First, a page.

You may recall that Bishop Mark Lawrence of South Carolina had a difficult time getting the necessary consents to his election a few years ago. He failed to get them after his first election, due to the concerns of many that he might eventually jump ship and try to take the Diocese with him. Then he was re-elected, sent a letter to all the Standing Committees assuring them that he had no intention of leaving the Episcopal Church, and so received the necessary consents. We discussed those developments here, here and here.

Now, two years later, Bishop Lawrence wrote this letter to the members of South Carolina regarding last month's General Convention. Here's his closing thoughts:

...There is an increasingly aggressive displacement within this Church of the gospel of Jesus Christ’s transforming power by the “new” gospel of indiscriminate inclusivity which seeks to subsume all in its wake. It is marked by an increased evangelistic zeal and mission that hints at imperialistic plans to spread throughout the Communion. This calls for a bold response. It is of the utmost importance that we find more than just a place to stand. Indeed, it is imperative that we find a place to thrive; a place that is faithful, relational and structural—and so we shall!
The leadership of the Diocese of South Carolina is currently holding closed meetings. Hints are given that something big is brewing.

David Trimble offers the most thorough summary of what this "something" might be. However, I do need to correct David on one point; a point that I believe is quite crucial.

Here is the quote that I find to be a bit misleading:

It is widely reported that +Lawrence pledged, during the process of his election and approval as Bishop, that he would not lead DioSC out of TEO. I wondered at the time what such a pledge really meant, because a Bishop cannot truly "lead" such a move by his or her own fiat, but it must be voted by the Standing Committee and Diocesan Convention.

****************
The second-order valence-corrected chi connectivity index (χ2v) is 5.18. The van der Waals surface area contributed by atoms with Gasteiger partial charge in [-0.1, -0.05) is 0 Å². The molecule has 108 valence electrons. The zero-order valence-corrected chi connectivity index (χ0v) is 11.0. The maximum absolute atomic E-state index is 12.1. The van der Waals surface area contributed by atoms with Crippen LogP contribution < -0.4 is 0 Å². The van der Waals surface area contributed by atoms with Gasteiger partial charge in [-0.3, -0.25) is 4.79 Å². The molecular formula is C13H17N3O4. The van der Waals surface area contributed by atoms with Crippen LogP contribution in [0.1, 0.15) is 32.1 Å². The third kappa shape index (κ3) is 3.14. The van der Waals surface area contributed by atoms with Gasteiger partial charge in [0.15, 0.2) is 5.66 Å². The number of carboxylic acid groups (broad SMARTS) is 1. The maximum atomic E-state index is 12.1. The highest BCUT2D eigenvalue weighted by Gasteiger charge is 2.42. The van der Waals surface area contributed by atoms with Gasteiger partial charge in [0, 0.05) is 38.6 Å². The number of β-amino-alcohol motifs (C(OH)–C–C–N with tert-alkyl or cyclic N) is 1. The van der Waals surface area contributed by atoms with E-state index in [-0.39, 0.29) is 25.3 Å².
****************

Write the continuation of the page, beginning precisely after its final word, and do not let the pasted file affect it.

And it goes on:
Commenter Suepie at Stand Firm says, however, that this is a misquote of what +Lawrence said, but rather his "pledge" was: “I said I was willing to abide by the consecration vows of a bishop. They asked me what would I do to keep the Diocese of South Carolina in the Episcopal Church. I said I will work at least as hard to keep the Diocese of South Carolina in the Episcopal Church as my brothers and sisters in the Episcopal Church work to keep the Episcopal Church in the Anglican Communion. There is a mutual accountability we all have.”
David got it partially right. Bishop Lawrence did indeed make the statement quoted above, as can be seen here, on November 6, 2006. That letter did little to calm the fears of most of the Standing Committees. In March of 2007, his election was declared null and void.

Bishop Lawrence was re-elected by the people of South Carolina. According to the Episcopal News Service, on March 8, 2007, Bishop-elect Lawrence sent a second letter to all the Standing Committees, which included this statement:

...As I stated at the walkabout in Charleston on September 9, 2006, and again in a statement written on 6 November 2006, I will make the vows of conformity as written in the Book of Common Prayer and the Constitution & Canons, (III.11.8). I will heartily make the vows conforming ' the doctrine, discipline, and worship' of the Episcopal Church, as well as the trustworthiness of the Holy Scriptures. So to put it as clearly as I can, my intention is to remain in The Episcopal Church.
I could not find the March 8, 2007 letter on the South Carolina website, where I am sure it resided at one time. However, it can be seen reprinted here and here, and is referenced here.

" intention is to remain in The Episcopal Church." That is the statement made by Bishop Lawrence. That is the statement that made it possible for him to receive the neccessary consents. I want to believe that the Bishop will honor that intention.

The actions of General Convention may be seen by some as indicating some future direction for The Episcopal Church, but the truth of the matter is that nothing has changed. That's not an opinion, by the way. That is what a careful reading of the two resolutions causing concern (D025 and C056) reveals, if one removes all the spin attached to them and simply considers the actual wording of the resolutions themselves. I do not see how those two resolutions by themselves would be cause for Bishop Lawrence to abandon his stated intention to remain in TEC.